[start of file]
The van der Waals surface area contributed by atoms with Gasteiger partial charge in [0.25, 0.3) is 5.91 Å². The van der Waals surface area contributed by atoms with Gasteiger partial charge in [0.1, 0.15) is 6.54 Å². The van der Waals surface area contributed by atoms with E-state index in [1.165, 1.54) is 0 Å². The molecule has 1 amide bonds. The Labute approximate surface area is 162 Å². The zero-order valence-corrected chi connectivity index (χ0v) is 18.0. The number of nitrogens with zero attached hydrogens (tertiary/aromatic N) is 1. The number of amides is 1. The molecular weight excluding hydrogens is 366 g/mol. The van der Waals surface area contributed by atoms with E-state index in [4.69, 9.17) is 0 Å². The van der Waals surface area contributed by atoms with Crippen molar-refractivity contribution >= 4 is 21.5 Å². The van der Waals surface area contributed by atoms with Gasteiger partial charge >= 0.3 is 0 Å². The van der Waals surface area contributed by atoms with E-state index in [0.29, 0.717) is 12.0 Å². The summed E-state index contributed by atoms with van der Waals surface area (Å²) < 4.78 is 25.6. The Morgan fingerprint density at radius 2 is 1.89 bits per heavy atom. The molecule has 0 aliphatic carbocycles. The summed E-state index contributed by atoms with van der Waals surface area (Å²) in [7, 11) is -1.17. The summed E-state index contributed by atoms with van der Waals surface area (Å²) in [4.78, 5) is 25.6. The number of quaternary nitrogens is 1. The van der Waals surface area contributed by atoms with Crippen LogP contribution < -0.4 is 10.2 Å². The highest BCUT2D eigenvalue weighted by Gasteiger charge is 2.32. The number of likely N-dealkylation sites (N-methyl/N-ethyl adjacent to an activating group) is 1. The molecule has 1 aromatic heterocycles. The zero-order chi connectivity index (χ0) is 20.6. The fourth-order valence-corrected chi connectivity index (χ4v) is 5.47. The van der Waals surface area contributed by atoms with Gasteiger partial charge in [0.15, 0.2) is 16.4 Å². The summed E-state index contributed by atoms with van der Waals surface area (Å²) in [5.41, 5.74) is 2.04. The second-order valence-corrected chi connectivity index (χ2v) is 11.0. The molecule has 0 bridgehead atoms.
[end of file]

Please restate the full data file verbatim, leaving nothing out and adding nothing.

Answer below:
The van der Waals surface area contributed by atoms with Gasteiger partial charge in [0.25, 0.3) is 5.91 Å². The van der Waals surface area contributed by atoms with Gasteiger partial charge in [0.1, 0.15) is 6.54 Å². The van der Waals surface area contributed by atoms with E-state index in [1.165, 1.54) is 0 Å². The molecule has 1 amide bonds. The Labute approximate surface area is 162 Å². The zero-order valence-corrected chi connectivity index (χ0v) is 18.0. The number of nitrogens with zero attached hydrogens (tertiary/aromatic N) is 1. The number of amides is 1. The molecular weight excluding hydrogens is 366 g/mol. The van der Waals surface area contributed by atoms with E-state index in [4.69, 9.17) is 0 Å². The van der Waals surface area contributed by atoms with Crippen molar-refractivity contribution >= 4 is 21.5 Å². The van der Waals surface area contributed by atoms with Gasteiger partial charge >= 0.3 is 0 Å². The van der Waals surface area contributed by atoms with E-state index in [0.29, 0.717) is 12.0 Å². The summed E-state index contributed by atoms with van der Waals surface area (Å²) < 4.78 is 25.6. The Morgan fingerprint density at radius 2 is 1.89 bits per heavy atom. The molecule has 0 aliphatic carbocycles. The summed E-state index contributed by atoms with van der Waals surface area (Å²) in [7, 11) is -1.17. The summed E-state index contributed by atoms with van der Waals surface area (Å²) in [4.78, 5) is 25.6. The number of quaternary nitrogens is 1. The van der Waals surface area contributed by atoms with Crippen LogP contribution < -0.4 is 10.2 Å². The highest BCUT2D eigenvalue weighted by Gasteiger charge is 2.32. The number of likely N-dealkylation sites (N-methyl/N-ethyl adjacent to an activating group) is 1. The molecule has 1 aromatic heterocycles. The zero-order chi connectivity index (χ0) is 20.6. The fourth-order valence-corrected chi connectivity index (χ4v) is 5.47. The van der Waals surface area contributed by atoms with Gasteiger partial charge in [0.15, 0.2) is 16.4 Å². The summed E-state index contributed by atoms with van der Waals surface area (Å²) in [5.41, 5.74) is 2.04. The second-order valence-corrected chi connectivity index (χ2v) is 11.0. The molecule has 0 bridgehead atoms.